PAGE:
read : io=6142.3MB, bw=6373.6KB/s, iops=1593, runt=986843msec
      write: io=2049.8MB, bw=2126.1KB/s, iops=531, runt=986843msec
      cpu          : usr=1.45%, sys=4.28%, ctx=1218785, majf=0, minf=9
      IO depths    : 1=0.1%, 2=0.1%, 4=0.1%, 8=0.1%, 16=0.1%, 32=0.1%, >=64=100.0%
         submit    : 0=0.0%, 4=100.0%, 8=0.0%, 16=0.0%, 32=0.0%, 64=0.0%, >=64=0.0%
         complete  : 0=0.0%, 4=100.0%, 8=0.0%, 16=0.0%, 32=0.0%, 64=0.1%, >=64=0.0%
         issued    : total=r=1572409/w=524743/d=0, short=r=0/w=0/d=0, drop=r=0/w=0/d=0
         latency   : target=0, window=0, percentile=100.00%, depth=64
    Run status group 0 (all jobs):
       READ: io=6142.3MB, aggrb=6373KB/s, minb=6373KB/s, maxb=6373KB/s, mint=986843msec, maxt=986843msec
      WRITE: io=2049.8MB, aggrb=2126KB/s, minb=2126KB/s, maxb=2126KB/s, mint=986843msec, maxt=986843msec
    Disk stats (read/write):
      vdb: ios=1572293/525175, merge=0/16, ticks=62668876/392852, in_queue=65241904, util=100.00%
    This looks like we are loosing quite a bit of disk performance. But why?
    We tried to switch to SCSI disk access in guests, but that doesn't improve anything against VirtIO.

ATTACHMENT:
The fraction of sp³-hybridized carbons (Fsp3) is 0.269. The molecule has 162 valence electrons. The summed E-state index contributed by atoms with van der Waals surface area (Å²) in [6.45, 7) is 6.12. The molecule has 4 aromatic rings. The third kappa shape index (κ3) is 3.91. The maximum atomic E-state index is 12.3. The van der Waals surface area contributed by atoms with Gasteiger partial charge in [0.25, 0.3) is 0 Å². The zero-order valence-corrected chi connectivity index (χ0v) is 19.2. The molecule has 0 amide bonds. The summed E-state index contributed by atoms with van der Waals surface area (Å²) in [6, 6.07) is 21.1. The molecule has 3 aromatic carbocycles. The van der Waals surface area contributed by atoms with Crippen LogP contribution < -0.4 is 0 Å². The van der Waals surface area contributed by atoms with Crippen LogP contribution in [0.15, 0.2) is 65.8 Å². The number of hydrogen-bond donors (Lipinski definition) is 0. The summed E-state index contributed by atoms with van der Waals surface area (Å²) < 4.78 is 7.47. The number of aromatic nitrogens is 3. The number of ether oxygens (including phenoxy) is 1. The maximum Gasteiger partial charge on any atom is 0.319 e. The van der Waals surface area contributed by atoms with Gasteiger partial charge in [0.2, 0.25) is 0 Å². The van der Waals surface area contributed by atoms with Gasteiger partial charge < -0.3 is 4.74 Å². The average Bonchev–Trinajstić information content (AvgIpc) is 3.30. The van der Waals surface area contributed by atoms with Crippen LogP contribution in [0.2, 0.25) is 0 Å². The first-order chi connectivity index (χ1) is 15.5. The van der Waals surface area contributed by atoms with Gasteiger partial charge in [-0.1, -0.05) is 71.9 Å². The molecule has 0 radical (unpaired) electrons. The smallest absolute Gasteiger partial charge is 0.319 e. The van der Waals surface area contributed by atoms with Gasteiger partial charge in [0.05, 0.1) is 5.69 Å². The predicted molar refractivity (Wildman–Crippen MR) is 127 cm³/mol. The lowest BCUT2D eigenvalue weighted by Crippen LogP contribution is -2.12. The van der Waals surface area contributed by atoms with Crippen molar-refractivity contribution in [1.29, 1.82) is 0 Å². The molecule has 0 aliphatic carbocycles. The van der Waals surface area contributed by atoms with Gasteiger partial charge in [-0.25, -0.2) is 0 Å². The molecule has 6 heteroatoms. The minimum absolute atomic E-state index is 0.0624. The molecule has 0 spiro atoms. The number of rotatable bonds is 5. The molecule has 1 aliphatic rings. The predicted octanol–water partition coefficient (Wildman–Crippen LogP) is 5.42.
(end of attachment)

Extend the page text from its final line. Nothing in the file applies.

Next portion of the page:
We have actived the extra thread for each disk and set the caching strategy to Writeback for best performance.

    What else can we do to improve the disk performance?

    How much bandwidth from the host should one expect within a guest?

    Why is the %util value 100% while doing the fio test. Is this a hint of the source of the problem?

    Any help or ideas are welcome.

    Best greets,

    Mario Minati
    #1 Mario Minati, Jun 23, 2019
    Last edited: Jun 23, 2019
  2. sb-jw

    sb-jw Active Member

    Jan 23, 2018
    Likes Received:
    What about your Pools, PGs, Replication Rules etc.

    Normally i would recommend to use SSDs only instead of HDD. Your Results seems not too bad for me, more expected for the Hardware behind. A bigger Network doesn't help you, when the Disks are not able to deliver these Performance.
  3. dcsapak

    dcsapak Proxmox Staff Member
    Staff Member

    Feb 1, 2016
    Likes Received:
    afaics you are comparing oranges and apples

    the radosbench tests with 4M blocksize =>

    while your fio tests with 4k size:
    you get less bandwidth with smaller blocksize, but more iops
    Stop hovering to collapse... Click to collapse... Hover to expand... Click to expand...
  4. Alwin

    Alwin Proxmox Staff Member
    Staff Member

    Aug 1, 2017
    Likes Received:
    Stop hovering to collapse... Click to collapse... Hover to expand... Click to expand...
  1. This site uses cookies to help personalise content, tailor your experience and to keep you logged in if you register.
    By continuing to use this site, you are consenting to our use of cookies.
    Dismiss Notice